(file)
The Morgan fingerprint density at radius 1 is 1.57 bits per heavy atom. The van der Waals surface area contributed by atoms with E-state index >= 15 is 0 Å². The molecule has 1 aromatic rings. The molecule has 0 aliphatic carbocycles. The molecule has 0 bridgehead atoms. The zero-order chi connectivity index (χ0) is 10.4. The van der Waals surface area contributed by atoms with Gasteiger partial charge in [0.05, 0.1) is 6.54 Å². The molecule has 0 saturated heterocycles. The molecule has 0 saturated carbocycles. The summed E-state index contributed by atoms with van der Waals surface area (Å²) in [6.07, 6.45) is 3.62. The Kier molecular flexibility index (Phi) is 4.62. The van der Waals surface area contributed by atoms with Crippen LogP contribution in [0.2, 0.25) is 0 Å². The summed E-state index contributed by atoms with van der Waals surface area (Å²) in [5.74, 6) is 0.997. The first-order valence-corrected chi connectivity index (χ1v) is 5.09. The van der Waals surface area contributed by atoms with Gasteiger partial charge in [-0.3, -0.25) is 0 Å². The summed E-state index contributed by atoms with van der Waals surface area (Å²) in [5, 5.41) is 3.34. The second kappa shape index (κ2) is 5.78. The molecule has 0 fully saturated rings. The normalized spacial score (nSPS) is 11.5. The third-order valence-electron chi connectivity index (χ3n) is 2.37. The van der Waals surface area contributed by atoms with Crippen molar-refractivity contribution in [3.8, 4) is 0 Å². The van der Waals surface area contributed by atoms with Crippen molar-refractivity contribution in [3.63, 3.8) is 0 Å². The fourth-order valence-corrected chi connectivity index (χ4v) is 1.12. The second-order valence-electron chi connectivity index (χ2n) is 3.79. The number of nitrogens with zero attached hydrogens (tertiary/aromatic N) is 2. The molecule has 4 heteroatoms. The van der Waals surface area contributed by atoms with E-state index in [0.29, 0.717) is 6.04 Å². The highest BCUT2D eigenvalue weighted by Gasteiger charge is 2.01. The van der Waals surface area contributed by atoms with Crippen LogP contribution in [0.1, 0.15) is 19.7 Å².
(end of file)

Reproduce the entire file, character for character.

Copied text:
The Morgan fingerprint density at radius 1 is 1.57 bits per heavy atom. The van der Waals surface area contributed by atoms with E-state index >= 15 is 0 Å². The molecule has 1 aromatic rings. The molecule has 0 aliphatic carbocycles. The molecule has 0 bridgehead atoms. The zero-order chi connectivity index (χ0) is 10.4. The van der Waals surface area contributed by atoms with Gasteiger partial charge in [0.05, 0.1) is 6.54 Å². The molecule has 0 saturated heterocycles. The molecule has 0 saturated carbocycles. The summed E-state index contributed by atoms with van der Waals surface area (Å²) in [6.07, 6.45) is 3.62. The Kier molecular flexibility index (Phi) is 4.62. The van der Waals surface area contributed by atoms with Crippen LogP contribution in [0.2, 0.25) is 0 Å². The summed E-state index contributed by atoms with van der Waals surface area (Å²) in [5.74, 6) is 0.997. The first-order valence-corrected chi connectivity index (χ1v) is 5.09. The van der Waals surface area contributed by atoms with Gasteiger partial charge in [-0.3, -0.25) is 0 Å². The summed E-state index contributed by atoms with van der Waals surface area (Å²) in [5, 5.41) is 3.34. The second kappa shape index (κ2) is 5.78. The molecule has 0 fully saturated rings. The normalized spacial score (nSPS) is 11.5. The third-order valence-electron chi connectivity index (χ3n) is 2.37. The van der Waals surface area contributed by atoms with Crippen molar-refractivity contribution in [3.8, 4) is 0 Å². The van der Waals surface area contributed by atoms with Crippen molar-refractivity contribution in [3.63, 3.8) is 0 Å². The fourth-order valence-corrected chi connectivity index (χ4v) is 1.12. The second-order valence-electron chi connectivity index (χ2n) is 3.79. The number of nitrogens with zero attached hydrogens (tertiary/aromatic N) is 2. The molecule has 4 heteroatoms. The van der Waals surface area contributed by atoms with E-state index in [0.29, 0.717) is 6.04 Å². The highest BCUT2D eigenvalue weighted by Gasteiger charge is 2.01. The van der Waals surface area contributed by atoms with Crippen LogP contribution in [0.1, 0.15) is 19.7 Å².